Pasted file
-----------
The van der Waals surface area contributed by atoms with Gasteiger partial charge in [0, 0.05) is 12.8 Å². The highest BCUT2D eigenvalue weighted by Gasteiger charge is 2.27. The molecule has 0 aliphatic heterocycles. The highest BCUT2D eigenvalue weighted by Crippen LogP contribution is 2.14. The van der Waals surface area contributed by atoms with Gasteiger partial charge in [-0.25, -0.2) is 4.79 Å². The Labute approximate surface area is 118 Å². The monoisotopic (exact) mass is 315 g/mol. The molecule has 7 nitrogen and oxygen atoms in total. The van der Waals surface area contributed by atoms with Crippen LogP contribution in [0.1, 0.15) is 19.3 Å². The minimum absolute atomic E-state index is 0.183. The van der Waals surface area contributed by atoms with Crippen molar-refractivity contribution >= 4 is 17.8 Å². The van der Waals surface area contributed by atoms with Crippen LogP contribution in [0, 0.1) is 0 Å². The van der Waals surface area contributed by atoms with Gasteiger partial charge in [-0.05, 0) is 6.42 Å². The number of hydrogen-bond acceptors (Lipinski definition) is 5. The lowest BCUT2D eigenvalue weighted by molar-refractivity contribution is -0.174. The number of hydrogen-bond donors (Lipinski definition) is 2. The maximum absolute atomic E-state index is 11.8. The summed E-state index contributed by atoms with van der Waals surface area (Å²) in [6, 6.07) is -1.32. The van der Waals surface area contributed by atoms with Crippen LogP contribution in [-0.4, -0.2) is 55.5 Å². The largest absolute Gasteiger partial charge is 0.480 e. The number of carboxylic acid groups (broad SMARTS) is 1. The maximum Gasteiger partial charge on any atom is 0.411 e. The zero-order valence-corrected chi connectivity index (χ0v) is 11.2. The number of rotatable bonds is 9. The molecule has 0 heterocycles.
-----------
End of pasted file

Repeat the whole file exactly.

The van der Waals surface area contributed by atoms with Gasteiger partial charge in [0, 0.05) is 12.8 Å². The highest BCUT2D eigenvalue weighted by Gasteiger charge is 2.27. The molecule has 0 aliphatic heterocycles. The highest BCUT2D eigenvalue weighted by Crippen LogP contribution is 2.14. The van der Waals surface area contributed by atoms with Gasteiger partial charge in [-0.25, -0.2) is 4.79 Å². The Labute approximate surface area is 118 Å². The monoisotopic (exact) mass is 315 g/mol. The molecule has 7 nitrogen and oxygen atoms in total. The van der Waals surface area contributed by atoms with Crippen LogP contribution in [0.1, 0.15) is 19.3 Å². The minimum absolute atomic E-state index is 0.183. The van der Waals surface area contributed by atoms with Crippen molar-refractivity contribution >= 4 is 17.8 Å². The van der Waals surface area contributed by atoms with Crippen LogP contribution in [0, 0.1) is 0 Å². The van der Waals surface area contributed by atoms with Gasteiger partial charge in [-0.05, 0) is 6.42 Å². The number of hydrogen-bond acceptors (Lipinski definition) is 5. The lowest BCUT2D eigenvalue weighted by molar-refractivity contribution is -0.174. The number of hydrogen-bond donors (Lipinski definition) is 2. The maximum absolute atomic E-state index is 11.8. The summed E-state index contributed by atoms with van der Waals surface area (Å²) in [6, 6.07) is -1.32. The van der Waals surface area contributed by atoms with Crippen LogP contribution in [-0.4, -0.2) is 55.5 Å². The largest absolute Gasteiger partial charge is 0.480 e. The number of carboxylic acid groups (broad SMARTS) is 1. The maximum Gasteiger partial charge on any atom is 0.411 e. The zero-order valence-corrected chi connectivity index (χ0v) is 11.2. The number of rotatable bonds is 9. The molecule has 0 heterocycles.